Wyoming Liberty Group
The state of Wyoming is wrestling with the growing gap between state spending and state revenue. Fortunately during its last meeting, Wyoming’s Revenue Committee showed an understanding of the effects of a tax increase on the fragile Wyoming economy. The committee discussed the issue of declining revenue for local governments and two options to fill the gap. Both tax grabs got little traction. What state politicians and taxpayers must now demand is local government reform.
Maureen Bader and Gary Freeman discuss the tax hikes considered by Wyoming's Revenue Committee, what they would do to the state's troubled private sector and options to ensure a growing and prosperous Wyoming.
As minerals industry tax revenue plummets, politicans face a choice. Cut spending or raise taxes. What is Wyoming's Revenue Committee talking about - you guessed it - Tax Hikes! But shifting the burden of a bloated government to the people of Wyoming will only make matters worse. It is time to cut government spending back to a level remaining taxpayers are willing and able to fund.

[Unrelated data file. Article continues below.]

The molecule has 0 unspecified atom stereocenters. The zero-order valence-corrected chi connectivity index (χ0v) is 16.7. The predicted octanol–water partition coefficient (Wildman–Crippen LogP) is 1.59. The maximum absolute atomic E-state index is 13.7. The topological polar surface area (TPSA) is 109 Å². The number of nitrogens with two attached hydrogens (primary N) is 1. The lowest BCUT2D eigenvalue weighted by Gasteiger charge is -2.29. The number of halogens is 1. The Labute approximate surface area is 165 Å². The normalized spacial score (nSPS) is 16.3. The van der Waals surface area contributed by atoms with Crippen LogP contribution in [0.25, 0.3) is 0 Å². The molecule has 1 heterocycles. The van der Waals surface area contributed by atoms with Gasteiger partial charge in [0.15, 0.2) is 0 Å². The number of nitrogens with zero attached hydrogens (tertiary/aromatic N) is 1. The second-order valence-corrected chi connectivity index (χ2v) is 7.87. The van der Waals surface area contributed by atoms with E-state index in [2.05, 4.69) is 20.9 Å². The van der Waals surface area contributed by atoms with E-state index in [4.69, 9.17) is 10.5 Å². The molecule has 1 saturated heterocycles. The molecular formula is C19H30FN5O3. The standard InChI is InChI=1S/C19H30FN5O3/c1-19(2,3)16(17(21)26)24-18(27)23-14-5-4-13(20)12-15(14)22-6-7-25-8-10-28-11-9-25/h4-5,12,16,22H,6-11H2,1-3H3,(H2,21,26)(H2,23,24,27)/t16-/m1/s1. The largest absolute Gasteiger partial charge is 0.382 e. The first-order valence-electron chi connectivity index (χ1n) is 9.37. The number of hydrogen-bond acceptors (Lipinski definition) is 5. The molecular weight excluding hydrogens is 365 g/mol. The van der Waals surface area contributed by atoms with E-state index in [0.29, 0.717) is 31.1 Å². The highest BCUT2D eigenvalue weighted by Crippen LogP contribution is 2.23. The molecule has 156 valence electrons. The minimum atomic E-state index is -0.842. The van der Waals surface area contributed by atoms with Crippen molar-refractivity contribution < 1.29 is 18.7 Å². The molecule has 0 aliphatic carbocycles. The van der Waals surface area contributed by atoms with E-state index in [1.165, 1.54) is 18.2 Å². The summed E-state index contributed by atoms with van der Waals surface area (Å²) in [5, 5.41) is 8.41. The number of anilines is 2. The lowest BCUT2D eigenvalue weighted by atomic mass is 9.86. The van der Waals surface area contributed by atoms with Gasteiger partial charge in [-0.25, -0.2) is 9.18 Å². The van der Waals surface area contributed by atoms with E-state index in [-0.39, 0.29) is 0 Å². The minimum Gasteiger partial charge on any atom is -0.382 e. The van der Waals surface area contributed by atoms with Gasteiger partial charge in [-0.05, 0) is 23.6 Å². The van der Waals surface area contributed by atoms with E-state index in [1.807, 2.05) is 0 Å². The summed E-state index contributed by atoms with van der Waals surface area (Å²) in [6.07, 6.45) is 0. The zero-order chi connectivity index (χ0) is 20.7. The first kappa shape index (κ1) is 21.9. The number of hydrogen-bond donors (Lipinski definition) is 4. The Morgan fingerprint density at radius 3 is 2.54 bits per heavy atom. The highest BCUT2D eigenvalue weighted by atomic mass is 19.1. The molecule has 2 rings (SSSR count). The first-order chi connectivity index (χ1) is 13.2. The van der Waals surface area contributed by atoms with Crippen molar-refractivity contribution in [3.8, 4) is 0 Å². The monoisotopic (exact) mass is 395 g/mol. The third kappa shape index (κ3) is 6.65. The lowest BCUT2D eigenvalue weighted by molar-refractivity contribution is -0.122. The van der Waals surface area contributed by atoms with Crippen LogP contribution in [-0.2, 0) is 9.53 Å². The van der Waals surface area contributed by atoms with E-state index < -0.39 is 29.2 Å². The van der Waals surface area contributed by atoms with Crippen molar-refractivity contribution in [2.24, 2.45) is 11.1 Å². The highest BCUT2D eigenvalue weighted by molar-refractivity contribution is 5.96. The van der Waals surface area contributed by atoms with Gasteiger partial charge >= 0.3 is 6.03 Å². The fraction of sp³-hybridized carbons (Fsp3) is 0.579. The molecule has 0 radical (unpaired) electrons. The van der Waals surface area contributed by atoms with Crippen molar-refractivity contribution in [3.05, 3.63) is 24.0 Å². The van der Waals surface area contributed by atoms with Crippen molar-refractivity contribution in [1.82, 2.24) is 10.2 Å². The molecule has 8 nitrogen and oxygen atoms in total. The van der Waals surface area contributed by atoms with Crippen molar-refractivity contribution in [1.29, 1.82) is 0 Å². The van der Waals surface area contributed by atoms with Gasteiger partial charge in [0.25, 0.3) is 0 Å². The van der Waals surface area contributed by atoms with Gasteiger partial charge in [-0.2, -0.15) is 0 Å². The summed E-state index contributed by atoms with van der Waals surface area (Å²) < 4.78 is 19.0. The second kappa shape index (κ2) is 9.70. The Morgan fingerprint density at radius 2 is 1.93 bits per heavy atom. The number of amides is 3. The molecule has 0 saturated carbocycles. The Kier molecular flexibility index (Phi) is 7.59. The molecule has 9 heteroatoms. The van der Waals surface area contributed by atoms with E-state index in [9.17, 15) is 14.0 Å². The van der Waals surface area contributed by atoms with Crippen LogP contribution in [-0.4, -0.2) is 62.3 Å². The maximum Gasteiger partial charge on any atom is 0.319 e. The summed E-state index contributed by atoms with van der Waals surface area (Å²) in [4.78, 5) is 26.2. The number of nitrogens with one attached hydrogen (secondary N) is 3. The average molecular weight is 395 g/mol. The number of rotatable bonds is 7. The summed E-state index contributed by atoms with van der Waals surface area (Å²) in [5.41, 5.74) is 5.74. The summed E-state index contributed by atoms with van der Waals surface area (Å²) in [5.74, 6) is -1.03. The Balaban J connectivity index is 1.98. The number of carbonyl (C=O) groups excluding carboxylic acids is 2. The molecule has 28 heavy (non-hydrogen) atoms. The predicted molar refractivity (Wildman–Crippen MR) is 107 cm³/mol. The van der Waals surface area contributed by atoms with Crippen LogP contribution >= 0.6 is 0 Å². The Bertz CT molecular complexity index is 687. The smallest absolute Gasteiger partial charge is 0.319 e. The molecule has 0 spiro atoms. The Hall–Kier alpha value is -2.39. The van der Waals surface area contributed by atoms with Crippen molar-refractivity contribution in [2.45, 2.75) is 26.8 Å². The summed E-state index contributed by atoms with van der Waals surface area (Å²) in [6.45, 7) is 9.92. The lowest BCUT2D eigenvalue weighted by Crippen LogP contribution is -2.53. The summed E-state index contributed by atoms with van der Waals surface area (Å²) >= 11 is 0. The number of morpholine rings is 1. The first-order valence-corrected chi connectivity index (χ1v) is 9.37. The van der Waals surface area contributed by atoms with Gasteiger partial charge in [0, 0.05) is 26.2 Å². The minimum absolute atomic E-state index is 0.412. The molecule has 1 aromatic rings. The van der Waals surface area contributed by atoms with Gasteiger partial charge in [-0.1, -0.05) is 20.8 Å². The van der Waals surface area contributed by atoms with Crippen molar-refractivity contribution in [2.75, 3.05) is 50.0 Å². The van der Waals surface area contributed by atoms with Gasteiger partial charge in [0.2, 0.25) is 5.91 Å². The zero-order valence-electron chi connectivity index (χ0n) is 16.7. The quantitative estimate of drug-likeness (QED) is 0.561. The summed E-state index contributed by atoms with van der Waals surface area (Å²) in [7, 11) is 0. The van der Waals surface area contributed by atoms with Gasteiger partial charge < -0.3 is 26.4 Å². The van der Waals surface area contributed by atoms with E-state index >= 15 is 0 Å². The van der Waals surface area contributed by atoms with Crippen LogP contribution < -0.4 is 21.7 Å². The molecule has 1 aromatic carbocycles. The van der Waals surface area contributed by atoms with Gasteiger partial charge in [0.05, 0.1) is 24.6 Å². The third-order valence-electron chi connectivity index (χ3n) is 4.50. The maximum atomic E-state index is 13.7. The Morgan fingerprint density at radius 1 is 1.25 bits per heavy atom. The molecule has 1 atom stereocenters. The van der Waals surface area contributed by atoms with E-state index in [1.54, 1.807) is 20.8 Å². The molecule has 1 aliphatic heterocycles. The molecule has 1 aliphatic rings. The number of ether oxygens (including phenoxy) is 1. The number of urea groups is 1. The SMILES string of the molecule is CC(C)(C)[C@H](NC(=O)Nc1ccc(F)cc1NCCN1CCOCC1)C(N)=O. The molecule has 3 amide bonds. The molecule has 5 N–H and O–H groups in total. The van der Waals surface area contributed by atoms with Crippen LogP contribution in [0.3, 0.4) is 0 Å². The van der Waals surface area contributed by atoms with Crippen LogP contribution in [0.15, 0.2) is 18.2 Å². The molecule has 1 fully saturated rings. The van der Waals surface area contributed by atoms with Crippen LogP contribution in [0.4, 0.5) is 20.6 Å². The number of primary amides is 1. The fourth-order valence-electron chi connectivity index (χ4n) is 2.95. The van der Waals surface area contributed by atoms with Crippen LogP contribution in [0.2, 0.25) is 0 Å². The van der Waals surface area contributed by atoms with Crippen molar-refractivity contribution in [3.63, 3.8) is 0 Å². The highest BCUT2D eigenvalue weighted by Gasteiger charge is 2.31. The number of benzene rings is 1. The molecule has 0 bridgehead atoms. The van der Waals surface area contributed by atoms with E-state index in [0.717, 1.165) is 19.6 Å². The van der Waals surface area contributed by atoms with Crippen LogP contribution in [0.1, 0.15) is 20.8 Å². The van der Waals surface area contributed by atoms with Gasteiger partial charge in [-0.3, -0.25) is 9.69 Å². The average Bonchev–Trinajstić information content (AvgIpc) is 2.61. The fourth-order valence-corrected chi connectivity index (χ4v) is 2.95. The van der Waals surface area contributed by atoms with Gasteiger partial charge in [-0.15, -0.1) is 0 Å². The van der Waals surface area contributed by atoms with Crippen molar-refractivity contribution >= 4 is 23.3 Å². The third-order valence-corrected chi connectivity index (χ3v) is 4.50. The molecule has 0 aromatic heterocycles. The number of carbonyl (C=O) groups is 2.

A spoonful of rain won’t help the deficit go down.
The Pew Charitable Trust presented Wyoming’s Revenue Committee its report on the volatility of Wyoming’s tax revenue and its implications for the size of the Rainy Day Fund.
You might wonder why the Pew Charitable Trust is providing this report to Wyoming legislators. Well, in addition to doing it for free, Pew already published a report on tax revenue volatility in the 50 states, so seems a likely choice for a more in depth review of Wyoming. Pew is a nonprofit organization funded from seven individual charitable funds established by Sun Oil Company heirs. Pews goals include improving public policy by conducting rigorous analysis, and informing the public with data that illuminate world shaping issues and trends.